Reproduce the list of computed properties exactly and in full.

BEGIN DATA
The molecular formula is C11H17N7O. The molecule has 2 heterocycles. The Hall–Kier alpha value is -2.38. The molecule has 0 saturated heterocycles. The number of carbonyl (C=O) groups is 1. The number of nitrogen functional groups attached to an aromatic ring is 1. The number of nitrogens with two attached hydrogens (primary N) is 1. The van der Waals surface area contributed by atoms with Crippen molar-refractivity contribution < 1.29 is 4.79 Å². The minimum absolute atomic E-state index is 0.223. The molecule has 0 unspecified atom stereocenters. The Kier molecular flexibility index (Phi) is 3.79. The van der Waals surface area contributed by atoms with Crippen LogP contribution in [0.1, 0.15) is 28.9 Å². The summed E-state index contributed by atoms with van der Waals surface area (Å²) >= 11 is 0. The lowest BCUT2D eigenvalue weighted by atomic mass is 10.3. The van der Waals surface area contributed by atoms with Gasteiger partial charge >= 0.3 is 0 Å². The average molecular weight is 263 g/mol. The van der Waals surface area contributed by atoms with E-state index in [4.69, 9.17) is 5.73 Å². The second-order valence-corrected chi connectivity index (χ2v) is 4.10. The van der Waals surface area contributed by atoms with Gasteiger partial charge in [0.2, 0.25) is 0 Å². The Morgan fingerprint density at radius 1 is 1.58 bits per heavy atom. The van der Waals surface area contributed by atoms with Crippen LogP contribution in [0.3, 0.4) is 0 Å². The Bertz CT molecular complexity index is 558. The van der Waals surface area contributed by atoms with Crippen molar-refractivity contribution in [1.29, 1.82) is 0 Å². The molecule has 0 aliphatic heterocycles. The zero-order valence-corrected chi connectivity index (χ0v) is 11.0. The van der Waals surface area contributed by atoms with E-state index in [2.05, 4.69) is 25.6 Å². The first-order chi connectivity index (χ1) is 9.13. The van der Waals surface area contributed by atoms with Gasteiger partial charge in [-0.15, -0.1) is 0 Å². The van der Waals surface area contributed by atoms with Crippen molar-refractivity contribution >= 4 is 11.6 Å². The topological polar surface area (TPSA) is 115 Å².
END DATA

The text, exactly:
The molecular formula is C11H17N7O. The molecule has 2 heterocycles. The Hall–Kier alpha value is -2.38. The molecule has 0 saturated heterocycles. The number of carbonyl (C=O) groups is 1. The number of nitrogen functional groups attached to an aromatic ring is 1. The number of nitrogens with two attached hydrogens (primary N) is 1. The van der Waals surface area contributed by atoms with Crippen molar-refractivity contribution < 1.29 is 4.79 Å². The minimum absolute atomic E-state index is 0.223. The molecule has 0 unspecified atom stereocenters. The Kier molecular flexibility index (Phi) is 3.79. The van der Waals surface area contributed by atoms with Crippen LogP contribution in [0.1, 0.15) is 28.9 Å². The summed E-state index contributed by atoms with van der Waals surface area (Å²) >= 11 is 0. The lowest BCUT2D eigenvalue weighted by atomic mass is 10.3. The van der Waals surface area contributed by atoms with Gasteiger partial charge >= 0.3 is 0 Å². The average molecular weight is 263 g/mol. The van der Waals surface area contributed by atoms with E-state index in [4.69, 9.17) is 5.73 Å². The second-order valence-corrected chi connectivity index (χ2v) is 4.10. The van der Waals surface area contributed by atoms with Gasteiger partial charge in [0.2, 0.25) is 0 Å². The Morgan fingerprint density at radius 1 is 1.58 bits per heavy atom. The van der Waals surface area contributed by atoms with Crippen LogP contribution in [0.3, 0.4) is 0 Å². The Bertz CT molecular complexity index is 558. The van der Waals surface area contributed by atoms with Crippen molar-refractivity contribution in [1.29, 1.82) is 0 Å². The molecule has 0 aliphatic heterocycles. The zero-order valence-corrected chi connectivity index (χ0v) is 11.0. The van der Waals surface area contributed by atoms with E-state index in [2.05, 4.69) is 25.6 Å². The first-order chi connectivity index (χ1) is 9.13. The van der Waals surface area contributed by atoms with Gasteiger partial charge in [-0.15, -0.1) is 0 Å². The van der Waals surface area contributed by atoms with Crippen molar-refractivity contribution >= 4 is 11.6 Å². The topological polar surface area (TPSA) is 115 Å².